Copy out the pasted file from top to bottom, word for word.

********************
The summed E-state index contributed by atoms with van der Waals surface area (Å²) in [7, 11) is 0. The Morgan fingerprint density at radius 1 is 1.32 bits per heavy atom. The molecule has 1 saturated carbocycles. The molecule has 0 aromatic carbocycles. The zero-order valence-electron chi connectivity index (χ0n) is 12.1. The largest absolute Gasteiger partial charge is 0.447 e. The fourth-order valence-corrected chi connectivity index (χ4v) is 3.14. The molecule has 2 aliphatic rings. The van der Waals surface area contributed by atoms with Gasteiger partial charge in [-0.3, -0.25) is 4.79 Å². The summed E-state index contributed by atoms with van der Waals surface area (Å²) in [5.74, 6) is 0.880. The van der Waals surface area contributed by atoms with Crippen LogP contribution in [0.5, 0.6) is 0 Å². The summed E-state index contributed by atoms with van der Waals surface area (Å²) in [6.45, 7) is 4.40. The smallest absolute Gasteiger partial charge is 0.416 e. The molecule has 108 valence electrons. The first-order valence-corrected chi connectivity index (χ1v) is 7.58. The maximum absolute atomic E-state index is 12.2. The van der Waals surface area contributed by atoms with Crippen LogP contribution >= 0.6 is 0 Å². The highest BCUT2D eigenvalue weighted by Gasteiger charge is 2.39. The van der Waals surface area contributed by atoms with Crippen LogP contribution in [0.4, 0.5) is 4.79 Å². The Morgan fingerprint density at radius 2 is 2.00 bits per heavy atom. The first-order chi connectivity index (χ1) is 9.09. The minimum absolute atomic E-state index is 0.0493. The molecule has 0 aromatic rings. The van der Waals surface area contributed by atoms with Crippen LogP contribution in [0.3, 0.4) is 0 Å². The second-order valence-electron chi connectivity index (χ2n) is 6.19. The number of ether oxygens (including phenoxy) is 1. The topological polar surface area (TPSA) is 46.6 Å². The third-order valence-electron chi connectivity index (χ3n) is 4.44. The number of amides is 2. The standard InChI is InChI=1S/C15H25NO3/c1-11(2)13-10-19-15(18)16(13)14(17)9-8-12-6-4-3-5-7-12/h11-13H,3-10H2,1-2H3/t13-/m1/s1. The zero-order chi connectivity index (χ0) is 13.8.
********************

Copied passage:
The summed E-state index contributed by atoms with van der Waals surface area (Å²) in [7, 11) is 0. The Morgan fingerprint density at radius 1 is 1.32 bits per heavy atom. The molecule has 1 saturated carbocycles. The molecule has 0 aromatic carbocycles. The zero-order valence-electron chi connectivity index (χ0n) is 12.1. The largest absolute Gasteiger partial charge is 0.447 e. The fourth-order valence-corrected chi connectivity index (χ4v) is 3.14. The molecule has 2 aliphatic rings. The van der Waals surface area contributed by atoms with Gasteiger partial charge in [-0.3, -0.25) is 4.79 Å². The summed E-state index contributed by atoms with van der Waals surface area (Å²) in [5.74, 6) is 0.880. The van der Waals surface area contributed by atoms with Crippen LogP contribution in [0.5, 0.6) is 0 Å². The summed E-state index contributed by atoms with van der Waals surface area (Å²) in [6.45, 7) is 4.40. The smallest absolute Gasteiger partial charge is 0.416 e. The molecule has 108 valence electrons. The first-order valence-corrected chi connectivity index (χ1v) is 7.58. The maximum absolute atomic E-state index is 12.2. The van der Waals surface area contributed by atoms with Crippen LogP contribution >= 0.6 is 0 Å². The highest BCUT2D eigenvalue weighted by Gasteiger charge is 2.39. The van der Waals surface area contributed by atoms with Crippen LogP contribution in [0.4, 0.5) is 4.79 Å². The Morgan fingerprint density at radius 2 is 2.00 bits per heavy atom. The first-order chi connectivity index (χ1) is 9.09. The minimum absolute atomic E-state index is 0.0493. The molecule has 0 aromatic rings. The van der Waals surface area contributed by atoms with Crippen LogP contribution in [0.3, 0.4) is 0 Å². The second-order valence-electron chi connectivity index (χ2n) is 6.19. The number of ether oxygens (including phenoxy) is 1. The topological polar surface area (TPSA) is 46.6 Å². The third-order valence-electron chi connectivity index (χ3n) is 4.44. The number of amides is 2. The standard InChI is InChI=1S/C15H25NO3/c1-11(2)13-10-19-15(18)16(13)14(17)9-8-12-6-4-3-5-7-12/h11-13H,3-10H2,1-2H3/t13-/m1/s1. The zero-order chi connectivity index (χ0) is 13.8.